3) Anxiety – 

“When one feels anxiety, the qi (vital energy) is blocked and does not move.

Anxiety injures the lungs, which control qi (vital energy) through breathing. 

Common symptoms of extreme anxiety are shortness of breath, retention of breath, shallow, and irregular breathing… 

Anxiety also injures the lungs’ coupled organ, the large intestine. 

For example, over-anxious people are prone to ulcerative colitis.”  

 

4) Grief – 

“A normal and healthy expression of grief can be expressed as sobbing that originates in the depths of the lungs – deep breathes and the expulsion of air with the sob. 

However, grief that remains unresolved and becomes chronic can create disharmony in the lungs, weakening the lung qi (vital energy).”

 

5) Pensiveness – 

“In TCM, pensiveness or concentration is considered to be the result of thinking too much or excessive mental and intellectual stimulation. 

This can lead to a deficiency of spleen qi (vital energy), in turn causing worry and resulting in fatigue, lethargy, and inability to concentrate.”

 

6) Fear – 

“Fear is a normal and adaptive human emotion. 

But when it becomes chronic and when the perceived cause of the fear cannot be directly addressed, then this is likely to lead to disharmony. 

The organs most at risk are the kidneys. 

In cases of extreme fright, the kidney’s ability to hold qi (vital energy) may be impaired leading to involuntary frequent urination.”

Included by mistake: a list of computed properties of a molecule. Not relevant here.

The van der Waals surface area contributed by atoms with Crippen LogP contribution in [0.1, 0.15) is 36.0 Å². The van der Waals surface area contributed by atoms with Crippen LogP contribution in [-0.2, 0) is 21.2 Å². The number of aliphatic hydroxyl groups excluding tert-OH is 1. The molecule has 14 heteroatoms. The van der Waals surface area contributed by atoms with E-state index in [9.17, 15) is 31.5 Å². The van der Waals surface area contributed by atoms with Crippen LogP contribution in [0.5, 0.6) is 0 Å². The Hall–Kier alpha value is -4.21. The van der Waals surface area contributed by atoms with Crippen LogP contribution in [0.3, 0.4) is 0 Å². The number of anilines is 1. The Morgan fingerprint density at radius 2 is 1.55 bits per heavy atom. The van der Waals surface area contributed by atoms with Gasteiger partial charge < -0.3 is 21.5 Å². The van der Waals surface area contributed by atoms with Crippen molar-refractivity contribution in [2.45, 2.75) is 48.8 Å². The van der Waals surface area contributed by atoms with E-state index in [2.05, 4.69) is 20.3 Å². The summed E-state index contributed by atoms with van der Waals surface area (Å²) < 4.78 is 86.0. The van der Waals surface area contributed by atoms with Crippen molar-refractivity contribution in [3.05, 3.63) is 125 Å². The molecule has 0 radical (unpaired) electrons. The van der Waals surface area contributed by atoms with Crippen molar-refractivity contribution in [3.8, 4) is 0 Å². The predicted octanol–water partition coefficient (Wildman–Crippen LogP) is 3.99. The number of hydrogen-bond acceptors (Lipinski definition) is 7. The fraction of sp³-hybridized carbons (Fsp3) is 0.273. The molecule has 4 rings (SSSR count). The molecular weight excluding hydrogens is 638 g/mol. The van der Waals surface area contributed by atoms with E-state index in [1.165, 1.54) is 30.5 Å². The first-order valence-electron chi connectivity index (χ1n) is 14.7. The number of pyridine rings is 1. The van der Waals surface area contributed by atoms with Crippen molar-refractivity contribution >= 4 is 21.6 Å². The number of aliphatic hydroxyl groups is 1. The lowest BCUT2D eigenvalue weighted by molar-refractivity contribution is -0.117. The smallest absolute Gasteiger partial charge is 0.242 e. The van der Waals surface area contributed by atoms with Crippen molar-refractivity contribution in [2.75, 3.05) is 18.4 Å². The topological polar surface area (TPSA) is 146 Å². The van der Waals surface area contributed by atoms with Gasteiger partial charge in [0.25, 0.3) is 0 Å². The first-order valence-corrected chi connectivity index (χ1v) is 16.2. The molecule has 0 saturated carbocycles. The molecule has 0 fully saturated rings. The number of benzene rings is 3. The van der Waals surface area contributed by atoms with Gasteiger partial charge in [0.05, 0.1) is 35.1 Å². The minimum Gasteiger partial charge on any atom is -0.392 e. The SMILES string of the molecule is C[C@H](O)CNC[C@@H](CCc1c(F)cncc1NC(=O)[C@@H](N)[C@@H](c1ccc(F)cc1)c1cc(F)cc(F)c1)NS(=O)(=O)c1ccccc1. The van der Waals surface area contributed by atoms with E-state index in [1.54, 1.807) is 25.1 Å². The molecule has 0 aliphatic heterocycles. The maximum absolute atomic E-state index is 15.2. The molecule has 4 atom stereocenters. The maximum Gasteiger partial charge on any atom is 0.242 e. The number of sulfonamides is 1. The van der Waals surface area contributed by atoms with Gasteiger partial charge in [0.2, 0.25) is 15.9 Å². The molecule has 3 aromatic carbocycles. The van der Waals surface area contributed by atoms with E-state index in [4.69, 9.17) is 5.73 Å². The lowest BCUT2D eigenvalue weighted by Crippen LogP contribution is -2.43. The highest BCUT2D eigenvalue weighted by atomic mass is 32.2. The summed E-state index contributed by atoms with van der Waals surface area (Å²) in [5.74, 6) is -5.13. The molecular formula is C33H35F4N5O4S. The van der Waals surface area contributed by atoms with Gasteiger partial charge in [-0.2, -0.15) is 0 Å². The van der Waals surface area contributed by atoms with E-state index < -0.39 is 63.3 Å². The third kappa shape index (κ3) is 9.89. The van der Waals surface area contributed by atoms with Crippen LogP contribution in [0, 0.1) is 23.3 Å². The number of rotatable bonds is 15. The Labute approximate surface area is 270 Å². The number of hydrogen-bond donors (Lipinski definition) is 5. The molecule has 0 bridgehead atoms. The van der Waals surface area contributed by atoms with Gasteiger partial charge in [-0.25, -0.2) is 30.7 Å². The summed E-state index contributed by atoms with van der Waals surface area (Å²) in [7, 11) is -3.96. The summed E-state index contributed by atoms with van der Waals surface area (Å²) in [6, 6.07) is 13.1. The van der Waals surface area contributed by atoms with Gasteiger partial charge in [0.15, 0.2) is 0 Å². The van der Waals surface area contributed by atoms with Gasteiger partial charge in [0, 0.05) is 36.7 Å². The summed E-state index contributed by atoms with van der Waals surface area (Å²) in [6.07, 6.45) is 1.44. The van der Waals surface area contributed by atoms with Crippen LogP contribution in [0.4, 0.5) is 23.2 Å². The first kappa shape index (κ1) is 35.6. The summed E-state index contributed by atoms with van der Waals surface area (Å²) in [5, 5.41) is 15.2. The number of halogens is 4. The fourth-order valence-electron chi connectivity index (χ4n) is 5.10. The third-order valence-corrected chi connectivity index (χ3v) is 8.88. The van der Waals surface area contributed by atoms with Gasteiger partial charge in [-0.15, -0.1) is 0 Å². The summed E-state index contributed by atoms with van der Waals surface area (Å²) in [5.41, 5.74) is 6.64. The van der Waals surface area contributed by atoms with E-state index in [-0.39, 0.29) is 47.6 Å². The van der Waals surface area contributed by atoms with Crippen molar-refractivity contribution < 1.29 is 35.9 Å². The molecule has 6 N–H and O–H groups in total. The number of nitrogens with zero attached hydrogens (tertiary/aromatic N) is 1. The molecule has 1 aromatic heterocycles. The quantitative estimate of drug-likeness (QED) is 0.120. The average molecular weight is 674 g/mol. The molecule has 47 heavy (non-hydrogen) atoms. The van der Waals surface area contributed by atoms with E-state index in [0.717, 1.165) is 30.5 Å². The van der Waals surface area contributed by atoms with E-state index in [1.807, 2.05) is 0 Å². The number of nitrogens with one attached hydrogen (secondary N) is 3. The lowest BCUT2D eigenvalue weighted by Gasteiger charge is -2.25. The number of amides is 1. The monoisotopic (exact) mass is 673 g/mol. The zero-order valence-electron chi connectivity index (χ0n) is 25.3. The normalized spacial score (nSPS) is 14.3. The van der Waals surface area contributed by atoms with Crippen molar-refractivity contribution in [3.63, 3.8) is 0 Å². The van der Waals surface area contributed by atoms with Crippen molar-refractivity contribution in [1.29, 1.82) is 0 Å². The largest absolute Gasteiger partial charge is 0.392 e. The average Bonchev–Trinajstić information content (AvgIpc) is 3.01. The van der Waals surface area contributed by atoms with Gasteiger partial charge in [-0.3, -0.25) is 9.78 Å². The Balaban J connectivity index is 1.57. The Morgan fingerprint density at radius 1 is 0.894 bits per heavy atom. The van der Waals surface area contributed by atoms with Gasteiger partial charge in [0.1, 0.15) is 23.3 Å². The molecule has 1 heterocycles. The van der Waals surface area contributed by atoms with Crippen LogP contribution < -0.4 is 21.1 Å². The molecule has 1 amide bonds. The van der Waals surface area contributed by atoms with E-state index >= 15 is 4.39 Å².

7) Fright – 

“It is distinguished from fear by its sudden, unexpected nature. 

Fright primarily affects the heart, especially in the initial stages, but if it persists for some time, it becomes conscious fear and moves to the kidneys.”

 

Emotions & Interpersonal Relationships: 

“Life on Earth is fundamentally social: the ability to interact dynamically with other living organisms to support mutual homeostasis, growth and reproduction evolved early. 

Social interactions are present in primitive invertebrates and even among prokaryotes: bacteria recognize and approach members of their own species. 

Bacteria also reproduce more successfully in the presence of their own kind and are able to form communities with physical and chemical characteristics that go far beyond the capabilities of the individual cell.” 

– Dr. Sue Carter & Dr. Stephen Porges

It appears that human beings (and all living things) are wired by the social functions of emotions. 

Intrapersonal functions of emotions have to do with our own personal internal emotional landscape.

We may think of emotions as individual experiences, but social psychology views emotions as an interpersonal function and social phenomenon.  

This means that emotions tend to be elicited by others, expressed towards others, and regulated to influence the perceptions and behaviors of others or also complying with socially accepted norms and expectations. (2) 

It’s easier to see these mechanics at play with people that are closest to us (family and friends) for example but this also applies to those with whom we share a distance with like for example coworkers or the person at the checkout register. 

 

Resources for emotional regulation: 

1- Take up a meditative practice

2- Breathwork 

3- Mindfulness

4- Increasing personal coherence

5- Gratitude practice 

 

 

 

 

References:

(1) http://shen-nong.com/eng/front/index.html

(2) https://www.frontiersin.org/articles/10.3389/fpsyg.2016.00896/full